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Common Threads In Weather Accidents

In my view, there are four basic categories of aviation weather threats: low clouds and reduced visibility; turbulence and low-level wind shear; airframe ice; and thunderstorms (which may contain the three other hazards in one nasty package). When evaluating weather for a planned flight, I look at observations and forecasts with each of these specific hazards in mind: what is are the chances Ill encounter each threat and how bad will each be? How close to (or beyond) the limitations of the regulations, my capabilities and the airplanes performance would I be if I attempt the flight?

Autopilots

While in IFR cruise at 4000 feet, the pilot observed the flight director command bars move out of view as the airplane started a gradual descent. When the pilot corrected, the electric trim started to run nose down and the aircrafts descent rate increased. The pilot attempted to disconnect the autopilot and trim with the control switches and the red disconnect switch. None of this had any effect. With the turbulence and conditions, the pilot was unable to reach the autopilot and electric trim circuit breakers. After all other remedial procedures had failed, he shut off the avionics master switch at about 1000 feet and recovered the airplane at about 500 feet.

Survive Inadvertent IMC The Old-Fashioned Way

if youve been around general aviation for any time at all, by now you should not be surprised to learn that attempted VFR flight into instrument metereological conditions (IMC) and its close cousin, loss of visual references at night, consistently rank as the most lethal type of GA accidents. Although the numbers (thank goodness!) have recently begun to decline, about seven out of every eight-nearly 90 percent-of those accidents are still fatal. Thats largely because, as current NTSB Vice Chairman Bruce Landsberg puts it, they tend to end in flight into terrain, either controlled or (more often) uncontrolled. In both cases, prospects for survival are meager.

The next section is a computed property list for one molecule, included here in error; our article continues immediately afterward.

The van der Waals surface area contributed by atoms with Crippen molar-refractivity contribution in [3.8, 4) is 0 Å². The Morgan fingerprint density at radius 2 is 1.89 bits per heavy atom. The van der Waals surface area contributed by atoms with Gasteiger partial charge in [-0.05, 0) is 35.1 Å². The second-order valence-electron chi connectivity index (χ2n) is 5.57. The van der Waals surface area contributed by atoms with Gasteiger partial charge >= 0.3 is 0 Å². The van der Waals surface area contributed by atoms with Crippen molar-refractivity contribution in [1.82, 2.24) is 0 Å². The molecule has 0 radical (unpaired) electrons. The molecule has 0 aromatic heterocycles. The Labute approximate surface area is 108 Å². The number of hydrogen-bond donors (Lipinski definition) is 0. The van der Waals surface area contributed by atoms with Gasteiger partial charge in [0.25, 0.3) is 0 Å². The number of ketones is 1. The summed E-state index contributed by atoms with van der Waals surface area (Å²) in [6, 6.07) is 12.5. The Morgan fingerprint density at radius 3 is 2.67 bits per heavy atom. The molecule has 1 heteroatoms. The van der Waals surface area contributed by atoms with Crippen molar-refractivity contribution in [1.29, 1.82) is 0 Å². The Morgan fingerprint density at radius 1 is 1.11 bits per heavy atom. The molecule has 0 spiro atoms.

Single-Stage Go-Around

Convincing the airplane that youve changed your mind and now want to climb-at the best rate, by the way-requires adding power, arresting the descent and beginning a climb, reconfiguring the airplane and ensuring directional control. While the order in which we perform these tasks varies-check your POH/AFM for the details-we still have to fly the airplane as we accomplish them. That means we can be tempted to add full power when doing so is probably not what we want to do.

NTSB Reports

Upon raising the landing gear after takeoff, the gear motor continued to operate longer than normal, and the pilot heard an abnormal sound toward the end of the sequence. The right main gear was hanging at about a 45-degree angle, and the left main gear was not visible. The pilot completed the appropriate checklists, without change. The pilot declared an emergency and ATC confirmed during a fly-by that the main gear was not extended. During the landing, the nose gear remained extended and the two main gear were retracted. The airplane came to rest on the runway and the passengers egressed without further incident.

Retractable Gear Systems